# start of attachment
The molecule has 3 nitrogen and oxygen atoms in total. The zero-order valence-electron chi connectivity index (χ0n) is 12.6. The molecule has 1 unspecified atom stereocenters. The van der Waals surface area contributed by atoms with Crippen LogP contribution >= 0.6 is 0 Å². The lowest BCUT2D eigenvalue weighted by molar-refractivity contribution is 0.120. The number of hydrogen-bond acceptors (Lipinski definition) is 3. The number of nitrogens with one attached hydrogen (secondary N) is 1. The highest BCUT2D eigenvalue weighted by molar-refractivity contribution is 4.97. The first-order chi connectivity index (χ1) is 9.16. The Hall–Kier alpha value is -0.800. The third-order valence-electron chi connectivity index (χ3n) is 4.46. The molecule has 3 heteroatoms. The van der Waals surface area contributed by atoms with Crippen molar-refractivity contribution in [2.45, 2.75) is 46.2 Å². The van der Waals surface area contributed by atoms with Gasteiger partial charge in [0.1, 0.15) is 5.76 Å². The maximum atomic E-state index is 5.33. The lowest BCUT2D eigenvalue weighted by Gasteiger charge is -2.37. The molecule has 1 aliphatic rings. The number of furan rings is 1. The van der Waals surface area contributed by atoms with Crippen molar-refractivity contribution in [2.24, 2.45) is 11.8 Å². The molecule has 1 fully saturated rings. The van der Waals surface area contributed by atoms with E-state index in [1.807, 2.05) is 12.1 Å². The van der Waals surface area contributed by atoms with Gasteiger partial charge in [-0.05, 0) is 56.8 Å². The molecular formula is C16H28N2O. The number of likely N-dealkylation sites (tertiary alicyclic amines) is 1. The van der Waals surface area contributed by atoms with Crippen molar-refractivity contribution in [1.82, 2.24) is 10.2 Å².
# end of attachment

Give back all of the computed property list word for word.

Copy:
The molecule has 3 nitrogen and oxygen atoms in total. The zero-order valence-electron chi connectivity index (χ0n) is 12.6. The molecule has 1 unspecified atom stereocenters. The van der Waals surface area contributed by atoms with Crippen LogP contribution >= 0.6 is 0 Å². The lowest BCUT2D eigenvalue weighted by molar-refractivity contribution is 0.120. The number of hydrogen-bond acceptors (Lipinski definition) is 3. The number of nitrogens with one attached hydrogen (secondary N) is 1. The highest BCUT2D eigenvalue weighted by molar-refractivity contribution is 4.97. The first-order chi connectivity index (χ1) is 9.16. The Hall–Kier alpha value is -0.800. The third-order valence-electron chi connectivity index (χ3n) is 4.46. The molecule has 3 heteroatoms. The van der Waals surface area contributed by atoms with Crippen molar-refractivity contribution in [2.45, 2.75) is 46.2 Å². The van der Waals surface area contributed by atoms with Gasteiger partial charge in [0.1, 0.15) is 5.76 Å². The maximum atomic E-state index is 5.33. The lowest BCUT2D eigenvalue weighted by Gasteiger charge is -2.37. The molecule has 1 aliphatic rings. The number of furan rings is 1. The van der Waals surface area contributed by atoms with Crippen molar-refractivity contribution in [2.24, 2.45) is 11.8 Å². The molecule has 1 fully saturated rings. The van der Waals surface area contributed by atoms with E-state index in [1.807, 2.05) is 12.1 Å². The van der Waals surface area contributed by atoms with Gasteiger partial charge in [-0.05, 0) is 56.8 Å². The molecular formula is C16H28N2O. The number of likely N-dealkylation sites (tertiary alicyclic amines) is 1. The van der Waals surface area contributed by atoms with Crippen molar-refractivity contribution in [1.82, 2.24) is 10.2 Å².